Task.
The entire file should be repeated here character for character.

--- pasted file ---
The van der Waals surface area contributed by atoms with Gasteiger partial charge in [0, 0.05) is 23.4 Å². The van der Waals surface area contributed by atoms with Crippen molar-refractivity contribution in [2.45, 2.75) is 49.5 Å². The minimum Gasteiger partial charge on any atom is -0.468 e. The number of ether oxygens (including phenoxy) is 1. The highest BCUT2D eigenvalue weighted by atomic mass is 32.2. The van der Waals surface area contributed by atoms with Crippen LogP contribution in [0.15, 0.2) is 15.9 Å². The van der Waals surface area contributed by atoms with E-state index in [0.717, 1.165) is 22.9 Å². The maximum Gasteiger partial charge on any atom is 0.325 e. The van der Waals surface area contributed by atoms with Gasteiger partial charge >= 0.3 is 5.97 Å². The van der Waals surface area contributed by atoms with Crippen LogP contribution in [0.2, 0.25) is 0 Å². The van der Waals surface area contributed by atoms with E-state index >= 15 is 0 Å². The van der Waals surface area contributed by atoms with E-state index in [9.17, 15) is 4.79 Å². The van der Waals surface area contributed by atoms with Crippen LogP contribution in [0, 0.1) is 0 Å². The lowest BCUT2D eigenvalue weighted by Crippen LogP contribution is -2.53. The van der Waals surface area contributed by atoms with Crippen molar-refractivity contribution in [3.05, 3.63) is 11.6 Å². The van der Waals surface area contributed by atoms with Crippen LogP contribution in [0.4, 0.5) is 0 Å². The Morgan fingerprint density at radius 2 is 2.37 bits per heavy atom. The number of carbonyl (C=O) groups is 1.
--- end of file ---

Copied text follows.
The van der Waals surface area contributed by atoms with Gasteiger partial charge in [0, 0.05) is 23.4 Å². The van der Waals surface area contributed by atoms with Crippen molar-refractivity contribution in [2.45, 2.75) is 49.5 Å². The minimum Gasteiger partial charge on any atom is -0.468 e. The number of ether oxygens (including phenoxy) is 1. The highest BCUT2D eigenvalue weighted by atomic mass is 32.2. The van der Waals surface area contributed by atoms with Crippen LogP contribution in [0.15, 0.2) is 15.9 Å². The van der Waals surface area contributed by atoms with E-state index in [0.717, 1.165) is 22.9 Å². The maximum Gasteiger partial charge on any atom is 0.325 e. The van der Waals surface area contributed by atoms with Gasteiger partial charge >= 0.3 is 5.97 Å². The van der Waals surface area contributed by atoms with Crippen LogP contribution in [0.2, 0.25) is 0 Å². The van der Waals surface area contributed by atoms with E-state index >= 15 is 0 Å². The van der Waals surface area contributed by atoms with E-state index in [9.17, 15) is 4.79 Å². The van der Waals surface area contributed by atoms with Crippen LogP contribution in [0, 0.1) is 0 Å². The lowest BCUT2D eigenvalue weighted by Crippen LogP contribution is -2.53. The van der Waals surface area contributed by atoms with Crippen molar-refractivity contribution in [3.05, 3.63) is 11.6 Å². The van der Waals surface area contributed by atoms with Crippen LogP contribution in [0.4, 0.5) is 0 Å². The Morgan fingerprint density at radius 2 is 2.37 bits per heavy atom. The number of carbonyl (C=O) groups is 1.